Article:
Pele: first among equals
The Brazilian legend was football’s first global superstar, who paved the way for all who followed.
Donate to spiked this Christmas, and help keep us free, fearless and independent.
The death of Brazilian legend Pele at 82 this week has restarted the eternal football debate about who’s the ‘GOAT’ – the greatest of all time. Football being, as the old cliché says, a game of opinions, there is no single correct answer. It is as much a visceral as an intellectual issue, about how watching a player makes you feel.
And there is inevitably a generational divide. Many of those now advocating for Lionel Messi or Cristiano Ronaldo as the GOAT can only ever have seen a few grainy clips of the genius of Pele or George Best, will have been told Diego Maradona was famous for the ‘hand of God’ rather than the left foot of an angel, and might never have even heard of Ferenc Puskas.
Whatever your view of the GOAT debate, one thing is certain. Pele was the first truly global football star, the one whose explosion on to the world stage and stellar career made everything possible for those who followed him.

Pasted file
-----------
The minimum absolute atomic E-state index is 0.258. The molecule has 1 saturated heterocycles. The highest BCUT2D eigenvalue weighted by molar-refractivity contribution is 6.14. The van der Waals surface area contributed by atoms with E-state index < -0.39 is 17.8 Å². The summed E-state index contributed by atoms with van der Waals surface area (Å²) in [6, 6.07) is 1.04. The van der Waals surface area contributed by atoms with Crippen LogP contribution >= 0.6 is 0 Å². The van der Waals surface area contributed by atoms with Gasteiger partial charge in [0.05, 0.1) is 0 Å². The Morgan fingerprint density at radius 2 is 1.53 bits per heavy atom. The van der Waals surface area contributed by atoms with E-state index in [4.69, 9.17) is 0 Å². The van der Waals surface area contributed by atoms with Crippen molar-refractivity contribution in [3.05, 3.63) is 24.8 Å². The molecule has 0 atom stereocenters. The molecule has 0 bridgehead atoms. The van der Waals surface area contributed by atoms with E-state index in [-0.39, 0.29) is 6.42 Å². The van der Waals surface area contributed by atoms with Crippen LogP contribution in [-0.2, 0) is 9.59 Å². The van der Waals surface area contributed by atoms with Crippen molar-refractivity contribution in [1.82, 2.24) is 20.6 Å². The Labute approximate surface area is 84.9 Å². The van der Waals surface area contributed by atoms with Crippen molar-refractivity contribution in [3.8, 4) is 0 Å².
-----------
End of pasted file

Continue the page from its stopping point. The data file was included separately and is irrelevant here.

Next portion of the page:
When the teenage Pele took the 1958 World Cup by storm, he became the first international football star of the Elvis generation. A barefoot kid from the Brazilian slums, he was the first black superstar with truly global appeal, years before the world had heard of Muhammad Ali.
Pele was the first and remains the only 17-year-old to play and score in a World Cup final. He was the first and still the only player to win three World Cups. He became the first symbol of football as the ‘beautiful game’, pioneering the sort of ball skills and magical tricks that others have since made millions from copying.
Pele’s career was defined by two World Cups. In 1958, the 17-year-old sensation scored a hat-trick in Brazil’s 5-2 semi-final win against France, and then scored two more in the 5-2 victory over host nation Sweden in the final. It might be grainy, but the film of Pele’s first goal that day, chesting the ball down before flicking it over an opponent’s head and volleying home, is a thing of beauty, the Swedish defenders apparently frozen in awe.